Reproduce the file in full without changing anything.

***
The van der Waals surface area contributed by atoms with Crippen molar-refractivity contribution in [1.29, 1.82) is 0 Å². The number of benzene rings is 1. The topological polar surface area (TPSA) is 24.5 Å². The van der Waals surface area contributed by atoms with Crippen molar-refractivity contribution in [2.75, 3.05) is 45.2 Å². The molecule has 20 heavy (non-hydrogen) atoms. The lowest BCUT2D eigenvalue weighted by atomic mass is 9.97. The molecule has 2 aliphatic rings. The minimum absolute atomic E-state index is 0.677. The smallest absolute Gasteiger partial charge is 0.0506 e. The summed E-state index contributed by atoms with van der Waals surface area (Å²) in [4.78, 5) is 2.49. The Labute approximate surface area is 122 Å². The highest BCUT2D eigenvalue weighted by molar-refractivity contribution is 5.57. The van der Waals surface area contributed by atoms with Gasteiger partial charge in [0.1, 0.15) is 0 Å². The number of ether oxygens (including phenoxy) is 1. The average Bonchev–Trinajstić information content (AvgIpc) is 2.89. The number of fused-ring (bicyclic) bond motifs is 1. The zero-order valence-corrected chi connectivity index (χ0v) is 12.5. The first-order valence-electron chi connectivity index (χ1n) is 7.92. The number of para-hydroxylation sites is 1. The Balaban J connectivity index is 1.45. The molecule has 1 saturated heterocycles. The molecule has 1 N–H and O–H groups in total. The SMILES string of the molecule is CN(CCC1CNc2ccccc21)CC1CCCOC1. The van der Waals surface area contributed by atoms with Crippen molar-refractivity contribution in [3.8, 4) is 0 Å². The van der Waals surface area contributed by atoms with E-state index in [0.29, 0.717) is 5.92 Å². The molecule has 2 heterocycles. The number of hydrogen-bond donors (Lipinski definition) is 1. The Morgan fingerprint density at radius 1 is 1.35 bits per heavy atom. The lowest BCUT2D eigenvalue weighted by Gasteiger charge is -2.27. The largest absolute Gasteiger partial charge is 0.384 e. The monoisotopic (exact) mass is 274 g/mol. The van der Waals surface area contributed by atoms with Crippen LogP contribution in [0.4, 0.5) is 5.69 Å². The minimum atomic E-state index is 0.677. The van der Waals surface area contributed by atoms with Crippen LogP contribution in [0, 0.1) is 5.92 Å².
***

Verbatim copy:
The van der Waals surface area contributed by atoms with Crippen molar-refractivity contribution in [1.29, 1.82) is 0 Å². The number of benzene rings is 1. The topological polar surface area (TPSA) is 24.5 Å². The van der Waals surface area contributed by atoms with Crippen molar-refractivity contribution in [2.75, 3.05) is 45.2 Å². The molecule has 20 heavy (non-hydrogen) atoms. The lowest BCUT2D eigenvalue weighted by atomic mass is 9.97. The molecule has 2 aliphatic rings. The minimum absolute atomic E-state index is 0.677. The smallest absolute Gasteiger partial charge is 0.0506 e. The summed E-state index contributed by atoms with van der Waals surface area (Å²) in [4.78, 5) is 2.49. The Labute approximate surface area is 122 Å². The highest BCUT2D eigenvalue weighted by molar-refractivity contribution is 5.57. The van der Waals surface area contributed by atoms with Gasteiger partial charge in [0.1, 0.15) is 0 Å². The number of ether oxygens (including phenoxy) is 1. The average Bonchev–Trinajstić information content (AvgIpc) is 2.89. The number of fused-ring (bicyclic) bond motifs is 1. The zero-order valence-corrected chi connectivity index (χ0v) is 12.5. The first-order valence-electron chi connectivity index (χ1n) is 7.92. The number of para-hydroxylation sites is 1. The Balaban J connectivity index is 1.45. The molecule has 1 saturated heterocycles. The molecule has 1 N–H and O–H groups in total. The SMILES string of the molecule is CN(CCC1CNc2ccccc21)CC1CCCOC1. The van der Waals surface area contributed by atoms with Crippen molar-refractivity contribution in [3.8, 4) is 0 Å². The van der Waals surface area contributed by atoms with E-state index in [0.29, 0.717) is 5.92 Å². The molecule has 2 heterocycles. The number of hydrogen-bond donors (Lipinski definition) is 1. The Morgan fingerprint density at radius 1 is 1.35 bits per heavy atom. The lowest BCUT2D eigenvalue weighted by Gasteiger charge is -2.27. The largest absolute Gasteiger partial charge is 0.384 e. The monoisotopic (exact) mass is 274 g/mol. The van der Waals surface area contributed by atoms with Crippen LogP contribution in [0.4, 0.5) is 5.69 Å². The minimum atomic E-state index is 0.677. The van der Waals surface area contributed by atoms with Crippen LogP contribution in [0, 0.1) is 5.92 Å².